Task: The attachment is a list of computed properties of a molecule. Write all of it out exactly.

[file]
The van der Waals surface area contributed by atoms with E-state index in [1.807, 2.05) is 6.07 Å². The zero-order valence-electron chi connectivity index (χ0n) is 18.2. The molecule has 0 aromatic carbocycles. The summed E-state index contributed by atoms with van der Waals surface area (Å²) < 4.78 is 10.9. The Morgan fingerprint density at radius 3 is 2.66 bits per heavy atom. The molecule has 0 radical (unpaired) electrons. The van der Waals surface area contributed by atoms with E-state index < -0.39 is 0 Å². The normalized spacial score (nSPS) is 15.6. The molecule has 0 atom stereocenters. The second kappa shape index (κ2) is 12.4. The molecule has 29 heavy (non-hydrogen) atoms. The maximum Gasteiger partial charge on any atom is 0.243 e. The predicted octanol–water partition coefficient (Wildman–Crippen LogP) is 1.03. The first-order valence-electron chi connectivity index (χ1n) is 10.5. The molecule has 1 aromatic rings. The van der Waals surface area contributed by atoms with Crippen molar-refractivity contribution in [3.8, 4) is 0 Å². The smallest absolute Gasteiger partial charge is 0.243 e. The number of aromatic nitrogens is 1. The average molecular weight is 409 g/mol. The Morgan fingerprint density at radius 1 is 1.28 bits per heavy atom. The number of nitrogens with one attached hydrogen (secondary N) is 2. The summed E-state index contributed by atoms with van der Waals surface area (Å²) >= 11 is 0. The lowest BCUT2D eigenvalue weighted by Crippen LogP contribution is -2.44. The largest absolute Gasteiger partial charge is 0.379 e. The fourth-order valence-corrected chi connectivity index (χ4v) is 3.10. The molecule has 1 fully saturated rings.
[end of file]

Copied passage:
The van der Waals surface area contributed by atoms with E-state index in [1.807, 2.05) is 6.07 Å². The zero-order valence-electron chi connectivity index (χ0n) is 18.2. The molecule has 0 aromatic carbocycles. The summed E-state index contributed by atoms with van der Waals surface area (Å²) < 4.78 is 10.9. The Morgan fingerprint density at radius 3 is 2.66 bits per heavy atom. The molecule has 0 radical (unpaired) electrons. The van der Waals surface area contributed by atoms with E-state index < -0.39 is 0 Å². The normalized spacial score (nSPS) is 15.6. The molecule has 0 atom stereocenters. The second kappa shape index (κ2) is 12.4. The molecule has 29 heavy (non-hydrogen) atoms. The maximum Gasteiger partial charge on any atom is 0.243 e. The predicted octanol–water partition coefficient (Wildman–Crippen LogP) is 1.03. The first-order valence-electron chi connectivity index (χ1n) is 10.5. The molecule has 1 aromatic rings. The van der Waals surface area contributed by atoms with Crippen molar-refractivity contribution in [3.8, 4) is 0 Å². The smallest absolute Gasteiger partial charge is 0.243 e. The number of aromatic nitrogens is 1. The average molecular weight is 409 g/mol. The Morgan fingerprint density at radius 1 is 1.28 bits per heavy atom. The number of nitrogens with one attached hydrogen (secondary N) is 2. The summed E-state index contributed by atoms with van der Waals surface area (Å²) >= 11 is 0. The lowest BCUT2D eigenvalue weighted by Crippen LogP contribution is -2.44. The largest absolute Gasteiger partial charge is 0.379 e. The fourth-order valence-corrected chi connectivity index (χ4v) is 3.10. The molecule has 1 fully saturated rings.